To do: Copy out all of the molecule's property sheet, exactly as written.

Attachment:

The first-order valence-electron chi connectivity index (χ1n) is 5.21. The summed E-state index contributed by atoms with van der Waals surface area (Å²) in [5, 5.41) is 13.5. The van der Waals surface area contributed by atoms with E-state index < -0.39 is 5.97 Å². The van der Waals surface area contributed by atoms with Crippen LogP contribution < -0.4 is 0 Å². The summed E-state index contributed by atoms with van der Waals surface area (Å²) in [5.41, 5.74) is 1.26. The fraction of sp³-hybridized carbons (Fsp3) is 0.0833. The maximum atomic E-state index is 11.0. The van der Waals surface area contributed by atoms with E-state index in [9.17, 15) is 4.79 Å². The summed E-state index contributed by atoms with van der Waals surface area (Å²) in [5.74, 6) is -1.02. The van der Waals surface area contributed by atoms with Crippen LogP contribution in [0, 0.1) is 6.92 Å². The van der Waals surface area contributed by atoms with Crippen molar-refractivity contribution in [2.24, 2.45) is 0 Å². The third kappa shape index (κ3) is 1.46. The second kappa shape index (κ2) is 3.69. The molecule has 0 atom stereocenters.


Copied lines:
The first-order valence-electron chi connectivity index (χ1n) is 5.21. The summed E-state index contributed by atoms with van der Waals surface area (Å²) in [5, 5.41) is 13.5. The van der Waals surface area contributed by atoms with E-state index < -0.39 is 5.97 Å². The van der Waals surface area contributed by atoms with Crippen LogP contribution < -0.4 is 0 Å². The summed E-state index contributed by atoms with van der Waals surface area (Å²) in [5.41, 5.74) is 1.26. The fraction of sp³-hybridized carbons (Fsp3) is 0.0833. The maximum atomic E-state index is 11.0. The van der Waals surface area contributed by atoms with E-state index in [9.17, 15) is 4.79 Å². The summed E-state index contributed by atoms with van der Waals surface area (Å²) in [5.74, 6) is -1.02. The van der Waals surface area contributed by atoms with Crippen LogP contribution in [0, 0.1) is 6.92 Å². The van der Waals surface area contributed by atoms with Crippen molar-refractivity contribution in [2.24, 2.45) is 0 Å². The third kappa shape index (κ3) is 1.46. The second kappa shape index (κ2) is 3.69. The molecule has 0 atom stereocenters.